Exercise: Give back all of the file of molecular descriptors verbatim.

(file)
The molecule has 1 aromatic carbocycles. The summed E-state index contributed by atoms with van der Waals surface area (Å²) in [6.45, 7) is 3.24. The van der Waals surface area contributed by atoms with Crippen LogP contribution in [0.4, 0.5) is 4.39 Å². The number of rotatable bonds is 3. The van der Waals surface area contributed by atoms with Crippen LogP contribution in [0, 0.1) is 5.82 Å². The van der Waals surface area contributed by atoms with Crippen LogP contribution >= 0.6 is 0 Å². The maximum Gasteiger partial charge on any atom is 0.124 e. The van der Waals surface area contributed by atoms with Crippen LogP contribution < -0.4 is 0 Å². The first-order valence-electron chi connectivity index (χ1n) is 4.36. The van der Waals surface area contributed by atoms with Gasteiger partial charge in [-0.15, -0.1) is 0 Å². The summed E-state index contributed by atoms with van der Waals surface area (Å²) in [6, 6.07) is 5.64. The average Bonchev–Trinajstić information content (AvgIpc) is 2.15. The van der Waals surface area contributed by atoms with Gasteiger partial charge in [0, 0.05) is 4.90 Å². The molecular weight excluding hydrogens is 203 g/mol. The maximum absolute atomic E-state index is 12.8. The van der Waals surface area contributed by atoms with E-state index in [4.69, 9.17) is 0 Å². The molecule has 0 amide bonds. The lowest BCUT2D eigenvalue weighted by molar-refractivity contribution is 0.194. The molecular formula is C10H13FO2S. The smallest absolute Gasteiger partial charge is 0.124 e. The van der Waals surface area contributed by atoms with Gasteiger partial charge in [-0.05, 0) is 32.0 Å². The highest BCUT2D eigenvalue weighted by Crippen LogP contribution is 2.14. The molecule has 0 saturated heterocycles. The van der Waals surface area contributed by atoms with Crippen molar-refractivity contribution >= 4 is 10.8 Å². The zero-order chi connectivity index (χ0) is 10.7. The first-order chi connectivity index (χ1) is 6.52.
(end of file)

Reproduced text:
The molecule has 1 aromatic carbocycles. The summed E-state index contributed by atoms with van der Waals surface area (Å²) in [6.45, 7) is 3.24. The van der Waals surface area contributed by atoms with Crippen LogP contribution in [0.4, 0.5) is 4.39 Å². The number of rotatable bonds is 3. The van der Waals surface area contributed by atoms with Crippen LogP contribution in [0, 0.1) is 5.82 Å². The van der Waals surface area contributed by atoms with Crippen LogP contribution >= 0.6 is 0 Å². The maximum Gasteiger partial charge on any atom is 0.124 e. The van der Waals surface area contributed by atoms with Crippen LogP contribution < -0.4 is 0 Å². The first-order valence-electron chi connectivity index (χ1n) is 4.36. The van der Waals surface area contributed by atoms with Gasteiger partial charge in [-0.15, -0.1) is 0 Å². The summed E-state index contributed by atoms with van der Waals surface area (Å²) in [6, 6.07) is 5.64. The average Bonchev–Trinajstić information content (AvgIpc) is 2.15. The van der Waals surface area contributed by atoms with Gasteiger partial charge in [0, 0.05) is 4.90 Å². The molecular weight excluding hydrogens is 203 g/mol. The maximum absolute atomic E-state index is 12.8. The van der Waals surface area contributed by atoms with E-state index in [4.69, 9.17) is 0 Å². The molecule has 0 amide bonds. The lowest BCUT2D eigenvalue weighted by molar-refractivity contribution is 0.194. The molecular formula is C10H13FO2S. The smallest absolute Gasteiger partial charge is 0.124 e. The van der Waals surface area contributed by atoms with Gasteiger partial charge in [-0.05, 0) is 32.0 Å². The highest BCUT2D eigenvalue weighted by Crippen LogP contribution is 2.14. The molecule has 0 saturated heterocycles. The van der Waals surface area contributed by atoms with Crippen molar-refractivity contribution >= 4 is 10.8 Å². The zero-order chi connectivity index (χ0) is 10.7. The first-order chi connectivity index (χ1) is 6.52.